The line between professional development and personal growth is dissolving rapidly. We’re seeing ideas, practices and techniques in the office like meditation, yoga, alternative communication models and more, that were traditionally off limits. But even if you agree that this is essentially positive development, are we going about it the right way?
The risk is that these tools will suffer the same fate as traditional tools that have lost their luster in recent years, things like value statements, vision documents and brand promises. Meaning, if we’re not careful, we’ll make the mistake of using these tools to cover up cultural and leadership dysfunction — yet again — rather than digging for the root cause.
The root cause of cultural stagnation is the same in every organization: Leaders who struggle with how to be vulnerable, employees who don’t feel valued as individuals, and managers who get caught in the middle trying to deliver results with a disengaged team.
As beautiful as these practices can be, top-down offerings of meditation, yoga or other forms of personal growth can’t solve those problems if they’re brought in with the wrong context. We need to focus our energy on the conversation between managers and employees. The quality of that conversation determines whether people thrive in their role, and whether they remain engaged or not.
If we get it right, we could change employee engagement data for good. Just imagine what it would be like if, instead of cordoning it off from personal growth dynamics, leaders learned how to integrate personal growth into our daily leadership lives.
Is there anyone in our life who sees how we show up in the world more than our manager? They see how we respond under pressure, how we lean into or avoid creative risk, how we relate with success and failure. It’s a tragedy of wasted human potential if this is the one person in our lives that we don’t ask for personal reflection to grow, and who doesn’t see it as their responsibility to tell us.
To start making the shift in your organization, begin by reminding yourself — and your fellow leaders — that personal growth happens in our relationships, especially when we feel stuck, or when we find ourselves getting defensive or making excuses. That’s our cue that there’s something to learn. It’s equally important to create quiet spaces to reflect and renew, but transformational learning happens when the stakes are high, and there’s no place more like that than where we work.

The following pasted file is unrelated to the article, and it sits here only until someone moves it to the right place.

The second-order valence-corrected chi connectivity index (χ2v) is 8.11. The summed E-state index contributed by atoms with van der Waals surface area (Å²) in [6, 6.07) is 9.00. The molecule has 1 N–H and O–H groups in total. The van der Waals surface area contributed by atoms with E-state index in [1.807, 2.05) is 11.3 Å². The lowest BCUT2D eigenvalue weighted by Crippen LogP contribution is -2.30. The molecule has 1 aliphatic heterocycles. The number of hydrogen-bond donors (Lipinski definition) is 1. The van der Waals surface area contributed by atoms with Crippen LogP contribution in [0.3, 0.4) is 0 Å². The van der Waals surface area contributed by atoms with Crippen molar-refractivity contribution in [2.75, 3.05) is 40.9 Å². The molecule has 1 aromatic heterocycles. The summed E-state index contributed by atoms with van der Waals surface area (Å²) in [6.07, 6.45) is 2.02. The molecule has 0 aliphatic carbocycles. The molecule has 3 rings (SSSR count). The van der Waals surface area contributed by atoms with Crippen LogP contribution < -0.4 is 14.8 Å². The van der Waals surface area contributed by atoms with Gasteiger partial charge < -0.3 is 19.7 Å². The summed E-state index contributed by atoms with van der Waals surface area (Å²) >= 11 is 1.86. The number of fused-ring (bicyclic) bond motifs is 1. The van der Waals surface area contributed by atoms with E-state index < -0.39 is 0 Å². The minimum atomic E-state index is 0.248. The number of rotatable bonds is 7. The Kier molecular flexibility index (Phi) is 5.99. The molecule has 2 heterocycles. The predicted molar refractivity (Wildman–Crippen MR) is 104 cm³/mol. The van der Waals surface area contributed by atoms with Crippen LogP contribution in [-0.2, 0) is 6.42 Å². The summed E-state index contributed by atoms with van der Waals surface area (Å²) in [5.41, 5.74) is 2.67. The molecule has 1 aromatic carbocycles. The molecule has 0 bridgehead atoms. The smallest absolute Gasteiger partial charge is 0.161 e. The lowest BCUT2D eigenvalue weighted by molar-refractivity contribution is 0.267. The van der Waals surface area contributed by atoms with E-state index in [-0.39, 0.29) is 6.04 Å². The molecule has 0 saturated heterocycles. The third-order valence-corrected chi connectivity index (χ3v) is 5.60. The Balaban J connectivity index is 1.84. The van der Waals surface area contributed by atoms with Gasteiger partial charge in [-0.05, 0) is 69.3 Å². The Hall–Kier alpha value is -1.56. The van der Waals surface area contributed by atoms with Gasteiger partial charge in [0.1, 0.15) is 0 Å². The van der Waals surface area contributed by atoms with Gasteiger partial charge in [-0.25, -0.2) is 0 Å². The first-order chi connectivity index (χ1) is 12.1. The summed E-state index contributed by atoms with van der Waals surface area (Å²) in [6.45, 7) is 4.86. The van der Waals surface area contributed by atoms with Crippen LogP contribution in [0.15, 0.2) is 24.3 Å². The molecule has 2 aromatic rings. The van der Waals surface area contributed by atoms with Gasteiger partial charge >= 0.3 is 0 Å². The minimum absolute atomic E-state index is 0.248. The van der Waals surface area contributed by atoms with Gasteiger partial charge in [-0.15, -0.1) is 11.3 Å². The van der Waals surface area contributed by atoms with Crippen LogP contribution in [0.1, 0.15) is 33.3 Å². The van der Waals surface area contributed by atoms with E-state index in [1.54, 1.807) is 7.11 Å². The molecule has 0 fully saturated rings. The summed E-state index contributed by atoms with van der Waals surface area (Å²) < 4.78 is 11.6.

Here are three ways to move the personal growth conversation forward with your fellow leaders and managers:
Put personal growth on your leadership agenda. This is a brave new world of management. Your managers are being called to manage more personally, with more vulnerability and transparency than anyone is used to. Invite dialogue; role-play scenarios. By showing managers they don’t have to be an expert to begin, you’ll bring the tension down and the peer-support up.
Praise emotional transparency when it happens. Remind fellow leaders that the reason employees tune out isn’t because leaders make mistakes, or even because they get frustrated. They tune out when that leader doesn’t come back around and own what was off about their behavior, or how they contributed to a stuck dynamic without realizing it. When you see a fellow leader take the vulnerable step to do this, call it out.
Help managers focus on impacts rather than activities. The goal of bringing personal growth into the office should be to create better relationships, to help people collaborate more seamlessly, and in ways that lead to better work and happier humans. The fastest way to do that is to show them instances of how they impacted others, however unintentionally, in adverse ways. As long as you do it with kindness, you’ll be amazed how grateful your employees are to get a reflection of how they frustrated a teammate, confused a customer or alienated themselves from the team without realizing it.
The new mandate of management is to help people become better at being fully human. Work isn’t the place we should be cordoning off from personal growth. It’s the place where we should dive headlong into it.
Jonathan Raymond is the author of the new book, “Good Authority: How to Become the Leader Your Team is Waiting For.” To comment, email editor@CLOmedia.com.
- 5 Forces Shaping the Future of HR
- Why ‘Leaders Eat Last’
- McDonald’s names new chief learning and development officer
- Skills aren’t soft or hard — they’re durable or perishable
- 5 things you should be doing for your virtual internship program
- Developing a real strategy for on-the-job learning
- Video: Overcoming the narrative of racial difference: Why the controversy?